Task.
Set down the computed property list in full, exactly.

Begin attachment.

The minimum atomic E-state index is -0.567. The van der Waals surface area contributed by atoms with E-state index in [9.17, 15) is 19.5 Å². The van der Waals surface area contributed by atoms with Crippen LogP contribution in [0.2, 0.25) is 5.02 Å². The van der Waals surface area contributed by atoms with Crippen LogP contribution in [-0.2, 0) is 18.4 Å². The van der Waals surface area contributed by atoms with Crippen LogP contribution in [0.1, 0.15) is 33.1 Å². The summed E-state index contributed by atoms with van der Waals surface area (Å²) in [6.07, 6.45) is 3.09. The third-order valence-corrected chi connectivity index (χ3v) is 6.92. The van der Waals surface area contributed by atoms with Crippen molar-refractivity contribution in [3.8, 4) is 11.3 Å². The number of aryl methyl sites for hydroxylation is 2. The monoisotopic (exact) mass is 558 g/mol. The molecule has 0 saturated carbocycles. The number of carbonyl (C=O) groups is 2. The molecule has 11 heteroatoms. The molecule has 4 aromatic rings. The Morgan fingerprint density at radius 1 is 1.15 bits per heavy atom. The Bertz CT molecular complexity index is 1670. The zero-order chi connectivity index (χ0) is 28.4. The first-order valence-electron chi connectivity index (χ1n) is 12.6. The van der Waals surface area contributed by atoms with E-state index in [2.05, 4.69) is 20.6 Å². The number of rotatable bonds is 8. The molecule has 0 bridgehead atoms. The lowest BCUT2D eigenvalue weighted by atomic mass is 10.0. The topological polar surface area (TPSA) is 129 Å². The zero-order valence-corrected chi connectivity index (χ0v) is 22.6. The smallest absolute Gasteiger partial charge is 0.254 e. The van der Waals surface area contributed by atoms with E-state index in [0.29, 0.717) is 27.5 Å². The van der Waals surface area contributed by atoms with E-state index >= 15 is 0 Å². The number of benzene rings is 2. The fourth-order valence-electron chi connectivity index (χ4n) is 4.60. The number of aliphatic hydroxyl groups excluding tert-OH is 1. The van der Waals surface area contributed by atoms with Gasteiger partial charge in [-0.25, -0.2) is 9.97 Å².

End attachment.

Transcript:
The minimum atomic E-state index is -0.567. The van der Waals surface area contributed by atoms with E-state index in [9.17, 15) is 19.5 Å². The van der Waals surface area contributed by atoms with Crippen LogP contribution in [0.2, 0.25) is 5.02 Å². The van der Waals surface area contributed by atoms with Crippen LogP contribution in [-0.2, 0) is 18.4 Å². The van der Waals surface area contributed by atoms with Crippen LogP contribution in [0.1, 0.15) is 33.1 Å². The summed E-state index contributed by atoms with van der Waals surface area (Å²) in [6.07, 6.45) is 3.09. The third-order valence-corrected chi connectivity index (χ3v) is 6.92. The van der Waals surface area contributed by atoms with Crippen molar-refractivity contribution in [3.8, 4) is 11.3 Å². The number of aryl methyl sites for hydroxylation is 2. The monoisotopic (exact) mass is 558 g/mol. The molecule has 0 saturated carbocycles. The number of carbonyl (C=O) groups is 2. The molecule has 11 heteroatoms. The molecule has 4 aromatic rings. The Morgan fingerprint density at radius 1 is 1.15 bits per heavy atom. The Bertz CT molecular complexity index is 1670. The zero-order chi connectivity index (χ0) is 28.4. The first-order valence-electron chi connectivity index (χ1n) is 12.6. The van der Waals surface area contributed by atoms with E-state index in [2.05, 4.69) is 20.6 Å². The number of rotatable bonds is 8. The molecule has 0 bridgehead atoms. The lowest BCUT2D eigenvalue weighted by atomic mass is 10.0. The topological polar surface area (TPSA) is 129 Å². The zero-order valence-corrected chi connectivity index (χ0v) is 22.6. The smallest absolute Gasteiger partial charge is 0.254 e. The van der Waals surface area contributed by atoms with E-state index in [0.29, 0.717) is 27.5 Å². The van der Waals surface area contributed by atoms with E-state index >= 15 is 0 Å². The number of benzene rings is 2. The fourth-order valence-electron chi connectivity index (χ4n) is 4.60. The number of aliphatic hydroxyl groups excluding tert-OH is 1. The van der Waals surface area contributed by atoms with Gasteiger partial charge in [-0.25, -0.2) is 9.97 Å².